Les Paul: Jazz Guitarist
Rest assured that, from the evidence on the latest DVD, Paul is noat least not yettaxidermized totem. Far from a carefully preserved specimen wheeled out on stage in a rocker, he maintains his balance precariously perched on a high stool while serving as ringmaster for the Monday night festivities at the Iridium Night Club in Manhattan. Of course, he's surrounded by (and admittedly largely carried by) some ace New York musicians, who enable the featured attraction to bask, deservedly, in the spotlight, evading anything remotely resembling breakneck virtuosity on the instrument.
Koch Vision Music
The DVD is essential viewing for the 90-minute history alonebut there's also 90 minutes worth of extras, such as the Iridium set. The audio fidelity and production values are first rate, whether the music is vintage Paul or his more recent musical activities which, for the most part, have indeed gone unrecorded if not unnoticed for the past three decades. The extras include "honest" musical exchanges with Keith Richards and a rare opportunity to see and hear a latter-day Kay Starr, no worse for wear than the legendary guitarist, singing "Exactly Like You." Then there's Merle Haggard and Paul doing "Pennies From Heaven," both treating the tune's simple melody with the utmost reverence. And there's a delightful duet with Chet Atkins circa 1995 on "Avalon," during which Paul, the supposedly "intuitive" musician, reveals that he knows keys! Rather than holding one finger down to signal one flat, he mouths "F" to the pianist for the modulation preceding his solo turn.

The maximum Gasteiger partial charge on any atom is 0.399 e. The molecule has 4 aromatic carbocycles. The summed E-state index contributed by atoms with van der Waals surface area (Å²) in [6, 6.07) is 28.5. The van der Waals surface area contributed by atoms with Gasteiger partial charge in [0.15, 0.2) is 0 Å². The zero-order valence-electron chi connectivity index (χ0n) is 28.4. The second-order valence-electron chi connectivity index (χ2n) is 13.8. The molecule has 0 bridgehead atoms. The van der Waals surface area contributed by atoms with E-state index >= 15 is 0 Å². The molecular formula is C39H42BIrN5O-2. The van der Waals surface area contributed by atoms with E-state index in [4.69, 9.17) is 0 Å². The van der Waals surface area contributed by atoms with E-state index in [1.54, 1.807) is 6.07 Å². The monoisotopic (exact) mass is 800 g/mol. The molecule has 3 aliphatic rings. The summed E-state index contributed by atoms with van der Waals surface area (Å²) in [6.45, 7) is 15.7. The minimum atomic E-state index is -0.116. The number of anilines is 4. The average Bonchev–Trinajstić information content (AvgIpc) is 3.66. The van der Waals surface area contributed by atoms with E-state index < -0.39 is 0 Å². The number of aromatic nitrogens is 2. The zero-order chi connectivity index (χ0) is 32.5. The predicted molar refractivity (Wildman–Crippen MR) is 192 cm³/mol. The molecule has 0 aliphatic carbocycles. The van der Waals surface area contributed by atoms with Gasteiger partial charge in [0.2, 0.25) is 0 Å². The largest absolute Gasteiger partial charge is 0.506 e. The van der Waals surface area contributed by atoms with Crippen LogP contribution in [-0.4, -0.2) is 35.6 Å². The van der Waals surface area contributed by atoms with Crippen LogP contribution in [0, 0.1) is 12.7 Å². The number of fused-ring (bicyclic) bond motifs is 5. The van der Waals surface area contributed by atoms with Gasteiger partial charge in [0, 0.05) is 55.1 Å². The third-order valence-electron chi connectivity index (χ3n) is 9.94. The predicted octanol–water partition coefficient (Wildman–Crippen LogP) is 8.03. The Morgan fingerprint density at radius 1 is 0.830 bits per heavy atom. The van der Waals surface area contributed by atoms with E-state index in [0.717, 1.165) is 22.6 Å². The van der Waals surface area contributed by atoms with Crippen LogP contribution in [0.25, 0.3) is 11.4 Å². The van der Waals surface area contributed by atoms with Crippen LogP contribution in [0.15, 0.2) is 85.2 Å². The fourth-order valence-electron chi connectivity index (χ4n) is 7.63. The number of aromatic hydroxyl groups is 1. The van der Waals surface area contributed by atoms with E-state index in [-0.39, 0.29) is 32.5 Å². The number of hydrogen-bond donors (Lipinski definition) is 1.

During the interview Paul makes it clear who his primary heroes and influences weretrumpeter Louis Armstrong, saxophonist Coleman Hawkins, pianist Art Tatum, guitarist Django Reinhardtand that rather than follow his heart's desire to play jazz he was forced by economic realities to broadcast country music under the alias "Rhubarb Red." Nonetheless, the music with which he made a living was not the music for which he lived. With conspicuous pride he talks about his show-stealing musical exchange with America's favorite jazz pianist at the time, Nat King Cole, and reminisces about his own jazz trio which, like that of Cole, Tatum and early Oscar Peterson, excluded a drummer. One wonders how many of the guitarists on the American Made/World Played release have discovered the pre-1948 Les Paul recordings, which reveal a player who, while no harmonic-melodic genius, was a superb technician and high-spirited yet tasteful musician in the Django Reinhardt tradition.
Les Paul Trio
Jazz Collector Edition
Les Paul as an artist whose trios approached the meticulous mastery of the Cole or Benny Goodman trios is in evidence on The Les Paul Trio: The Jazz Collector Edition, which features no fewer than 21 dazzling performances by the "Wizard of Waukesha," supporting his claim that an early formative influence was Art Tatum. Within each of these 2-3 minute miniature masterpieces Paul manages to impress as a solo guitarist as well as an expressive musician and ensemble player of the first order. There's no electronic trickery on these recordings from 1947simply a level of artistry and flawless execution that's all the more striking because of the limited space given each player to say his piece. The programming includes a couple of lyrical ballads and medium tempos along with the predominantly up-tempo tunes.
No less impressive than the solos is the inventiveness of the arrangements and the glittering tightness of the ensemble playing. Much of the time the leader is heard playing blazingly fast melodic lines in harmony with a nameless piano virtuoso who is on the same level as the guitarist if not even more fluent and imaginative. In fact, the single downside of this collection is the absence of dates, musicians' names, and other potentially useful information about the recordings (some research suggests that the pianist is Paul Smith).